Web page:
However the development of Amsterdam as a continental hub has been stymied by KLM's pricing on the routes from Nice and Luton. 'KLM put every seat in the market at the lowest fare,' says Webster. 'We have already made a huge investment in Amsterdam. If we are successful in the interim measures case we will seriously contemplate Amsterdam,' he adds. Athens is another possible hub as a new airport is due to open in 2004 and Olympic is not seen as a strong competitor.

Decisions on new routes are taken quickly and Webster will not be drawn far on the shape of the carrier's future network. However a Luton-Palma service was due to begin in December and either a Geneva or a Lyons service was expected by the end of the year. Extra frequencies on existing routes were also an option. No route is under threat 'apart from Amsterdam' and 'we will have at least one continental hub up and running by the end of next year,' he adds. Beyond that the focus is on the cost base. 'If we have a cost base which is half that of our competitors, we can effectively do what we want,' he says.

In the meantime the airline continues to fill its aircraft with large volumes of travellers paying low one-way fares. Webster refutes suggestions that the carrier's fares are unprofitable.'We set our fares at a level that we knew we could make money on,' he says. However he does admit that KLM's matching of its lowest fares on the Amsterdam routes has damaged its business. 'We need a little more than our cheapest fare to break even,' he explains. On the Scottish routes the lowest fare is £29 and the highest around £69. On some routes, such as Nice, prices are lowered to stimulate business in the winter season.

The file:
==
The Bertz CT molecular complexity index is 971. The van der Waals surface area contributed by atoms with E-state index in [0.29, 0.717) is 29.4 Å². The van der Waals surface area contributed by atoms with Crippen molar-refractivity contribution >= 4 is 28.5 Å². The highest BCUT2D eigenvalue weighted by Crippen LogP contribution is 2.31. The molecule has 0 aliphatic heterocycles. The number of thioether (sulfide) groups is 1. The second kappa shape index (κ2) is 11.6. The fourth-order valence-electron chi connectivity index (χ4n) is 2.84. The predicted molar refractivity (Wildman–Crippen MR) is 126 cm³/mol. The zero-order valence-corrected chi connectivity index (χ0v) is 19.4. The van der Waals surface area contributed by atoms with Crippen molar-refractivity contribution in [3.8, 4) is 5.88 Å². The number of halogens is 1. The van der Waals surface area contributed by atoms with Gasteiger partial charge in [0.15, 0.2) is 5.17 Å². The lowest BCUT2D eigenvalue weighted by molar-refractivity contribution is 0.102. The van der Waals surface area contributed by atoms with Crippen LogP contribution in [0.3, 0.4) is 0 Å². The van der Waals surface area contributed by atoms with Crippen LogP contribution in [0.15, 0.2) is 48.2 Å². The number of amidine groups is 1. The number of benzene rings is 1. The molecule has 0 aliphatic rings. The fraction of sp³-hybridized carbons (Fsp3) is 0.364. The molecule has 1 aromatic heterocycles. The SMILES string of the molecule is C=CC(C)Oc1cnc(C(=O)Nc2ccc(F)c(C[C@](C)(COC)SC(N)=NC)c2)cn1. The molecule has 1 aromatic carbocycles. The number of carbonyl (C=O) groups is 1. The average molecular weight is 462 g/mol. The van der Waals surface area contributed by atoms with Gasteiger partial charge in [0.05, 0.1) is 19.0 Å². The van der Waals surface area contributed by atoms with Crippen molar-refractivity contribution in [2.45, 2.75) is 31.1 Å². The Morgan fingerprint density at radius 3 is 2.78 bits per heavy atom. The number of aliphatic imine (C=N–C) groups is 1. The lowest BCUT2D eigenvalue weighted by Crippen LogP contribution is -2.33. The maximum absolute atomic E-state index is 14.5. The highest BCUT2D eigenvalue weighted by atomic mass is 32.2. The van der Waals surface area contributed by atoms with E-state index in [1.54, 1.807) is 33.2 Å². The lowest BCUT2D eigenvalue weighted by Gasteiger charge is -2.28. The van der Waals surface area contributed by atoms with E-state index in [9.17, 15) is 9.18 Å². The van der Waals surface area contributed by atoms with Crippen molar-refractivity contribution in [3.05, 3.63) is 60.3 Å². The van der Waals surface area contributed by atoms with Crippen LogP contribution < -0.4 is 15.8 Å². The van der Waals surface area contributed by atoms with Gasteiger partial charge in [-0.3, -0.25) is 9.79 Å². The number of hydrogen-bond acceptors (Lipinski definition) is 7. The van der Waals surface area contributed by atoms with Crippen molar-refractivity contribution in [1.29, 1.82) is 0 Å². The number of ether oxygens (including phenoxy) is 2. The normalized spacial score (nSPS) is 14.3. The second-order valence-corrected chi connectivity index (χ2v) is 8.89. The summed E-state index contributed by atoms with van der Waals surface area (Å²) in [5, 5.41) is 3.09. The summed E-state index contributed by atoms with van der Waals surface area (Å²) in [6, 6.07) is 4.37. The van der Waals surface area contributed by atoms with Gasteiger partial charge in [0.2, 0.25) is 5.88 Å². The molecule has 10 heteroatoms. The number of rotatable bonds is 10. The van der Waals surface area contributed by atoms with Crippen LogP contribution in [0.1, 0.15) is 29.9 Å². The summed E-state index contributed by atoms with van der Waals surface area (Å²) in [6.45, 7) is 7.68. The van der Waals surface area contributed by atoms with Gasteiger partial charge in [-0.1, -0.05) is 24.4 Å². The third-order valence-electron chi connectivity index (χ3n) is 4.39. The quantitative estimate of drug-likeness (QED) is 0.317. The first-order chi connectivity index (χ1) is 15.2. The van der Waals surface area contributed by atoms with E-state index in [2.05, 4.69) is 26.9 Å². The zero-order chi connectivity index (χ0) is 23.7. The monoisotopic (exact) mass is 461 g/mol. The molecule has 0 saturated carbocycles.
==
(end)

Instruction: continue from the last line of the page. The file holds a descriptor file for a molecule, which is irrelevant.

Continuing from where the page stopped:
But, in a bizarre reversal of the concept of yield management, Webster says EasyJet's system aims not to maximise revenues, but loads. This stems from the belief that if prices are reduced, the resulting increase in traffic will more than compensate for the reduction. Ultimately, the objective is 100 per cent load factors, though the target this year is 70 per cent.

EasyJet claims that cutting out the travel agent, computer reservations system fees and interlining removes substantial costs, as does its choice of inexpensive airports like Luton. No food is served on board EasyJet's flights, which reduces aircraft ground time while food is loaded and aircraft are cleaned. And the only staff employed by the airline are pilots, cabin crew and telephone sales staff. 'We contract out virtually everything else,' says Webster.

Despite some scepticism from its rivals, Webster claims EasyJet made a small profit in its second year of operations to September 1997 on revenues of £50 million ($81 million), after losing just £5 million in the first year.

The key to future profitability lies in how EasyJet choses to grow. If it sticks to affordable secondary markets like Luton and Liverpool, making money should continue to come easily. But, unless the airline can count on substantial EU measures to prevent KLM-style pricing policies, head to head competition with a major could easily go against it.

Source: Airline Business